Remember why you started

I went to my first yoga class in a long time last week. I had pulled a muscle in my back a while ago pottering about the house, and since then found every excuse not to practice. "I don't have time" (reality: I am not making time), "I'm worried about my back" (reality: yoga is only going to be good for my back if I take it easy), "I'm not in the right mood to go" (reality: not going is part of the reason I'm in that mood)

Ahhh...I'm a yoga teacher! Is it bad I am admitting that I haven't been practising, or wanting to practice? Does it make me a crap teacher? Or does it just make me a human; having highs and lows and sometimes wallowing in the lows, even though I know how to pull myself up, doesn't mean I always want to.

I'm being 'still' I told myself, I'm allowing this wallowing, I am FINE. So what if I'm a bit tetchy, short tempered, a little anxious. But when does stillness become stuckness?

Yoga, therapy and coaching all hold up a mirror to our inner selves, our thoughts and feelings. This can be enlightening, amazing, joyful, all the good stuff.  It can also be frightening, revealing and uncomfortable. Last month I didn't want to look in the mirror, inside me. I instead chose to ignore it and started feeling more anxious, got less sleep, and generally started to feel a bit “meh”.

Then last week when I was away I met a teacher called Maria. She had a Jack Russell too and a big smile. She was friendly and warm, she hugged me when I turned up to the class, late and reluctant. The yoga was slow, and it was hard as I felt weak and stiff. But as I breathed and moved and shaked and laughed and fell over I felt better. I felt more like myself.

Maria, with your slow hatha flows, singing bowl, lavender eye pillows and classes half in English, half in Portuguese, you inspired me. Turns out sometimes, we do need an external catalyst to un-stick us, to move us forwards. I went back to the class the next day, and the next, and the next, until I had to fly home.

And, just like that, I remembered why I started.

Begin Again

Since the start of the year I have been experiencing many new beginnings, and have been helping others start things for the first time too. 

Leaving my beloved Edinburgh behind has been difficult and has forced me to question again which direction I want my life to go in. It has only been two years since I quit my job in finance, packed up my London life and vowed never to live here again. Yet here I am, a new beginning in a familiar place. 

When we stay (metaphorically) in the same place we have our habits and routines - we know what we are doing, it's comfortable. But nothing really grows or changes from there. It takes courage to start something new, and perhaps even more to return to a place or activity that did not work for us the first time round. The comfort zone is called comfortable for a reason; however unhappy or dissatisfied we become with it, it is a known and safe place. "Habits keep you safe, but keep you small" a teacher once told me.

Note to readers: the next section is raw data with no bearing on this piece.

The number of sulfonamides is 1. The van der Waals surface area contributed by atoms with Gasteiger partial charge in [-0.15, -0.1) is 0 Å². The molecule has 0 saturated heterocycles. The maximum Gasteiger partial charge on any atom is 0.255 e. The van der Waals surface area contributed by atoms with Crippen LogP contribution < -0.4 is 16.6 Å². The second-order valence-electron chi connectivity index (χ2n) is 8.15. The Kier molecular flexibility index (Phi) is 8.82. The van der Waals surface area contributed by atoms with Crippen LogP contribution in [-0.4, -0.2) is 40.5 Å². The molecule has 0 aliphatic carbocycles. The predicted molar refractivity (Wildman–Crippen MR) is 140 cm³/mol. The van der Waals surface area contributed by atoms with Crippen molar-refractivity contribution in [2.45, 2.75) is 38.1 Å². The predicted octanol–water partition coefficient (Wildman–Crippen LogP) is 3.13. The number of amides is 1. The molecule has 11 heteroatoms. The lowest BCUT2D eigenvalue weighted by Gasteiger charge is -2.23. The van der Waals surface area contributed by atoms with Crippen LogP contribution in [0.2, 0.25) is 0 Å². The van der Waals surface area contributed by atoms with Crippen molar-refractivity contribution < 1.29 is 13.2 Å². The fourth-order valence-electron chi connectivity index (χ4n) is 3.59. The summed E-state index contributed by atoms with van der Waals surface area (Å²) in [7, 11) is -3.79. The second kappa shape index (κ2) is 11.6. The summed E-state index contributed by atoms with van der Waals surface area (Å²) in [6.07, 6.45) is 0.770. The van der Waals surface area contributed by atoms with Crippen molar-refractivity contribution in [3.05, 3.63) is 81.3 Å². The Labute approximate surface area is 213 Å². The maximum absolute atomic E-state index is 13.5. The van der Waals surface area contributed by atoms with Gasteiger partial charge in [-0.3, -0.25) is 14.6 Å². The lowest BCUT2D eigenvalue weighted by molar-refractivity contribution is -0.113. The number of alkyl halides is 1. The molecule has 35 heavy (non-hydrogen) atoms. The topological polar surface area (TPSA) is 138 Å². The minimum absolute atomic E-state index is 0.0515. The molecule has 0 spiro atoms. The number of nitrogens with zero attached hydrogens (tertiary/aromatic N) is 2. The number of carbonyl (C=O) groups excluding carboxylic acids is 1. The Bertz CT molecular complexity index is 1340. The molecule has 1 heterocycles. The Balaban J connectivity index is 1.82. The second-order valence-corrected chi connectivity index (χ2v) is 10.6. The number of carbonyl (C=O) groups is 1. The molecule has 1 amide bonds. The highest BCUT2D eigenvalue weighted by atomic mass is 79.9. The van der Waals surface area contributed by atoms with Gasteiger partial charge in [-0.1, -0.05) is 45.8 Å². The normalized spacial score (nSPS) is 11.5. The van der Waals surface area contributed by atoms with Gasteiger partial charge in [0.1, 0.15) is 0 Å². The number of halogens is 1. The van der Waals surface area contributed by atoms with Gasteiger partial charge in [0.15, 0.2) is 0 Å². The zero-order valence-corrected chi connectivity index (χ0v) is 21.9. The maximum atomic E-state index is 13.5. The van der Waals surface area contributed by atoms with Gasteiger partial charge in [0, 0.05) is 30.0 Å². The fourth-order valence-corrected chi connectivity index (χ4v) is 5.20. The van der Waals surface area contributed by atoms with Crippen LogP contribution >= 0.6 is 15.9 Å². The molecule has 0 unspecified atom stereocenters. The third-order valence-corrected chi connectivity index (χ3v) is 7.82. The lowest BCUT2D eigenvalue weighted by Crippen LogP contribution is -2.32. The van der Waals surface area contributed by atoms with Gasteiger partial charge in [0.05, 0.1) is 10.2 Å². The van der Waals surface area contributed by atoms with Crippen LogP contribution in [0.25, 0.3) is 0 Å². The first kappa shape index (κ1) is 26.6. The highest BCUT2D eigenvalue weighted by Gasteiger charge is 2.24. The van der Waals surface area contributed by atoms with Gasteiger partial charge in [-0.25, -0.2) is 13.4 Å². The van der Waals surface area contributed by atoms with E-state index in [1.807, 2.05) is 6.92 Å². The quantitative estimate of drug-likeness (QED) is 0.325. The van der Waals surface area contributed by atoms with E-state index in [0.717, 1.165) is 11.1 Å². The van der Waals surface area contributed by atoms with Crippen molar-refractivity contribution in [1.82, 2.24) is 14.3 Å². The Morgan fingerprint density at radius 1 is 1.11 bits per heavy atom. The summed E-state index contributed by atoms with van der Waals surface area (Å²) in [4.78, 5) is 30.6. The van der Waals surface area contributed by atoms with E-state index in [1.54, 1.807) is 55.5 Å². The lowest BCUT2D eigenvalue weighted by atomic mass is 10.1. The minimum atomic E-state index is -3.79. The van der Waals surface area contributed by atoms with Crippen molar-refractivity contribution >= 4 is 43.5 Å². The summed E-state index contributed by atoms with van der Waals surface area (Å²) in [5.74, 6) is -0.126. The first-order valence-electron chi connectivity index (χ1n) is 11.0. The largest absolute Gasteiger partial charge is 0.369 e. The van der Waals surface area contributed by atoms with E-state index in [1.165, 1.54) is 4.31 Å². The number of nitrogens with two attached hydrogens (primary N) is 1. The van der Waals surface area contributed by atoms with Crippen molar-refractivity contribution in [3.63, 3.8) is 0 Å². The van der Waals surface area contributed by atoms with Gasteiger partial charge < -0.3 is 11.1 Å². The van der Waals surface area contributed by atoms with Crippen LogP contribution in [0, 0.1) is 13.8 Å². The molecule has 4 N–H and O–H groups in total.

So how and why do we change these habits and try something new, shake off being small and aim for something bigger? Is it when those niggling discomforts become too loud to ignore any longer...that persistent back ache, that feeling of being stuck, hearing ourselves complaining constantly, those thoughts that keep us awake at night as to whether we are really being the best version of ourselves. 

What we resist, persists. Things may get better for a while, we trundle along, we say ‘I’m fine’ and think ‘things aren't that bad'...but before long we find ourselves back feeling stuck again. 

Choosing to try something new and being a beginner, especially as an adult, can be excruciating. When was the last time you had no idea what you were doing? Felt silly, lost, uncomfortable, shy - out of your comfort zone. Moving this year I have been pushed into beginning again, losing my clients in Edinburgh has been just that - a loss - but also a blessing, as I have had the pleasure of working and engaging with new people ‘beginning’ to be their new selves. Turning up to that first coaching session or yoga class is a real act of courage and I truly respect and admire all the beginners I have worked with for trying something new. 

Getting people onto the mat or into the coaching space for the first time is the hardest part. Once they are there, the practices work. The first session is hard, the second a little easier, the third they are even starting to enjoy it...and by the fourth they are seeing improvements, growth, momentum and realising yes they CAN do it, they can change.

If you're feeling fed up or stuck then I dare you to try something as a beginner. Anything -  take a language class, music lesson, a new exercise class, anything to get out of your comfort zone and grow as a person. Don't allow the excuse of a lack of time or money to stop you from trying, see this as an investment in yourself. 

Find the right teacher through recommendations, look for classes targeting your level, tell people you are doing a new thing to provide accountability, pay upfront for a block to make a commitment or book private classes for more focused attention. If you don't know where to start or what to try, find a coach to remove obstacles and propel you into action. Trying new things is so positive for our mental health - that feeling of learning, progressing and improving, no matter how difficult it is to begin with or how slow the progress. 

So what's really holding you back from starting something new? Beginning again, today, can be the start of the new you. Who knows what it might help you become.